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Softshell Turtles: Trionychidae

Behavior And Reproduction

For the most part, these turtles remain hidden for much of the day. They fall to the bottom of the lake, pond, or other watering hole where they live and wiggle their bodies back and forth until they are buried. When they move about in the water, they are excellent swimmers. Many species sunbathe, or bask, to warm their bodies. Some spend several hours a day basking on logs that stick up out of the water or on the shoreline, but they typically dash back into the water at even the slightest disturbance. Some prefer to sunbathe by simply floating in the top layer of water. They can breathe through the nose, but they can also get oxygen directly from the water, so they can stay below the surface for long periods of time. Those that live in colder areas enter a state of deep sleep, or hibernation (high-bur-NAY-shun), in the winter. During this period, which may last several months, they bury themselves in the sand or mud at the water bottom to wait for spring and warmer temperatures to come.


Some species of softshell turtles have flaps near the hind legs that they can use to shield themselves from the glaring sun during dry spells. One species, called the Indian flapshell turtle, buries itself in the mud, pulls its legs inside its shell, covers up the hind legs with the flaps, and stays inside the shell in a state of deep sleep until the rains come. This period of deep sleep, which can last up to 160 days in this turtle, is called estivation (es-tih-VAY-shun). Estivation is similar to the inactive period known as hibernation (high-bur-NAY-shun), but hibernation occurs over the wintertime.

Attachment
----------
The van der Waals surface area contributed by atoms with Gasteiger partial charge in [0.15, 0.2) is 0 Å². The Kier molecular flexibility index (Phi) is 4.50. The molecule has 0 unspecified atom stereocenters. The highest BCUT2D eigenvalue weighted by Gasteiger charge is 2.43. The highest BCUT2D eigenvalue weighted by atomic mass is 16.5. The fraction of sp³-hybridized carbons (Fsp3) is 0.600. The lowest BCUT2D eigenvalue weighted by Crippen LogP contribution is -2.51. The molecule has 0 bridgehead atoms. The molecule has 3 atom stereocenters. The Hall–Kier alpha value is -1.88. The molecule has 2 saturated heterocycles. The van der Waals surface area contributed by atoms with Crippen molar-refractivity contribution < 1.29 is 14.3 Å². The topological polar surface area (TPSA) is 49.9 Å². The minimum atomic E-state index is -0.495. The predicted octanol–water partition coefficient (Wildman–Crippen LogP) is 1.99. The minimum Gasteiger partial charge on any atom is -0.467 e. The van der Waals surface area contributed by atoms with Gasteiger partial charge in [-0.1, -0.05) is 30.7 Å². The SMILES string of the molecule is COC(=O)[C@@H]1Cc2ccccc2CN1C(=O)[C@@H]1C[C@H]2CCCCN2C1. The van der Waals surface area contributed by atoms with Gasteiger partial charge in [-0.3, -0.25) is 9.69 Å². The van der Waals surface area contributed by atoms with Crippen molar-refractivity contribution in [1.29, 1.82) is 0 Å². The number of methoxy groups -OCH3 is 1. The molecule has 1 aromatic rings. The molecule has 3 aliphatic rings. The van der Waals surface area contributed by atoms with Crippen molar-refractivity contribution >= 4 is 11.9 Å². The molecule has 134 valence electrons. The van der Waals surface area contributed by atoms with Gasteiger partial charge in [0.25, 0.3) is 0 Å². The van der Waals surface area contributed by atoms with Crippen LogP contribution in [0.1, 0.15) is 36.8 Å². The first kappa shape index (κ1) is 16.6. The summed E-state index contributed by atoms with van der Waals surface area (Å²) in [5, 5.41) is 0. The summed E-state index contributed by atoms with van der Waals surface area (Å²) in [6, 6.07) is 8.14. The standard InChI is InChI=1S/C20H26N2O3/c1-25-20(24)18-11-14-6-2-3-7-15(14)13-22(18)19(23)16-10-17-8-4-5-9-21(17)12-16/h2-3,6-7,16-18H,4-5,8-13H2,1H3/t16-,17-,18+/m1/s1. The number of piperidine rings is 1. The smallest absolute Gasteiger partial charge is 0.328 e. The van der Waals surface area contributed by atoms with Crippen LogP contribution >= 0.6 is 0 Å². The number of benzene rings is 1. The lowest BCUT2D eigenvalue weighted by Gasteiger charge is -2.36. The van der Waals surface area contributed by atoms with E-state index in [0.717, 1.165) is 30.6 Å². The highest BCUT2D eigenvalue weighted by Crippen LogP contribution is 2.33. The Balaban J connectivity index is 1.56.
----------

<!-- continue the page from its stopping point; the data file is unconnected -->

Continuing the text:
Softshell turtles usually mate each spring, although females can actually mate one year and have young from that single mating for several years. In some species, the male attracts the female by rubbing his chin on her carapace and bobbing his head at her. The female lays her round eggs in sandy, dry spots on shore. Depending on the species, a female may lay three to one hundred eggs at a time and have more than one clutch a year. The nests contain both male and female hatchlings, regardless of the nest temperature. In many other turtles, nest temperature controls the number of eggs that become male or female, but this is not known to occur in softshell turtles.

Additional topics

Animal Life ResourceDinosaurs, Snakes, and Other ReptilesSoftshell Turtles: Trionychidae - Physical Characteristics, Habitat, Behavior And Reproduction, Conservation Status, Spiny Softshell (apalone Spinifera): Species Account - GEOGRAPHIC RANGE, DIET, SOFTSHELL TURTLES AND PEOPLE